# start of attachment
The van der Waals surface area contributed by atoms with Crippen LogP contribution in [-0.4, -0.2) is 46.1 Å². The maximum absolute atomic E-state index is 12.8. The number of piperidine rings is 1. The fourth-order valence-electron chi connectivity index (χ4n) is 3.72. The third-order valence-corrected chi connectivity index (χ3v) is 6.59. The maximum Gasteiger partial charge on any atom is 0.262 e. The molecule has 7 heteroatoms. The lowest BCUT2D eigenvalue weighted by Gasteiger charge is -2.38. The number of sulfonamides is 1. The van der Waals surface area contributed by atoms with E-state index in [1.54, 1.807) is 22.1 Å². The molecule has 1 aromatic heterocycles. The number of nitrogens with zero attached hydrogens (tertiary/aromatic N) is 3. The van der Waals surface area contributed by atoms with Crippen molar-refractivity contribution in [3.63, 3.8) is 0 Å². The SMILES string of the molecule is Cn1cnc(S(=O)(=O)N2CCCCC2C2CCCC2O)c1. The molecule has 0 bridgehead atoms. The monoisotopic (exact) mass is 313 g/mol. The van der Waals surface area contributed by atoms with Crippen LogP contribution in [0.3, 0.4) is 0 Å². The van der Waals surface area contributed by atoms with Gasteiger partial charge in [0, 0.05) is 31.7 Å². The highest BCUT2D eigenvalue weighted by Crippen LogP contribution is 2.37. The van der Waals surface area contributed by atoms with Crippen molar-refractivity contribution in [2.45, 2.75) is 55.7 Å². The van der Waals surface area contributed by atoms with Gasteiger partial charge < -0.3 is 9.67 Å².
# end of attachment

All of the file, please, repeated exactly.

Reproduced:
The van der Waals surface area contributed by atoms with Crippen LogP contribution in [-0.4, -0.2) is 46.1 Å². The maximum absolute atomic E-state index is 12.8. The number of piperidine rings is 1. The fourth-order valence-electron chi connectivity index (χ4n) is 3.72. The third-order valence-corrected chi connectivity index (χ3v) is 6.59. The maximum Gasteiger partial charge on any atom is 0.262 e. The molecule has 7 heteroatoms. The lowest BCUT2D eigenvalue weighted by Gasteiger charge is -2.38. The number of sulfonamides is 1. The van der Waals surface area contributed by atoms with E-state index in [1.54, 1.807) is 22.1 Å². The molecule has 1 aromatic heterocycles. The number of nitrogens with zero attached hydrogens (tertiary/aromatic N) is 3. The van der Waals surface area contributed by atoms with Crippen molar-refractivity contribution in [3.63, 3.8) is 0 Å². The SMILES string of the molecule is Cn1cnc(S(=O)(=O)N2CCCCC2C2CCCC2O)c1. The molecule has 0 bridgehead atoms. The monoisotopic (exact) mass is 313 g/mol. The van der Waals surface area contributed by atoms with Crippen LogP contribution in [0.3, 0.4) is 0 Å². The van der Waals surface area contributed by atoms with Gasteiger partial charge in [0, 0.05) is 31.7 Å². The highest BCUT2D eigenvalue weighted by Crippen LogP contribution is 2.37. The van der Waals surface area contributed by atoms with Crippen molar-refractivity contribution in [2.45, 2.75) is 55.7 Å². The van der Waals surface area contributed by atoms with Gasteiger partial charge < -0.3 is 9.67 Å².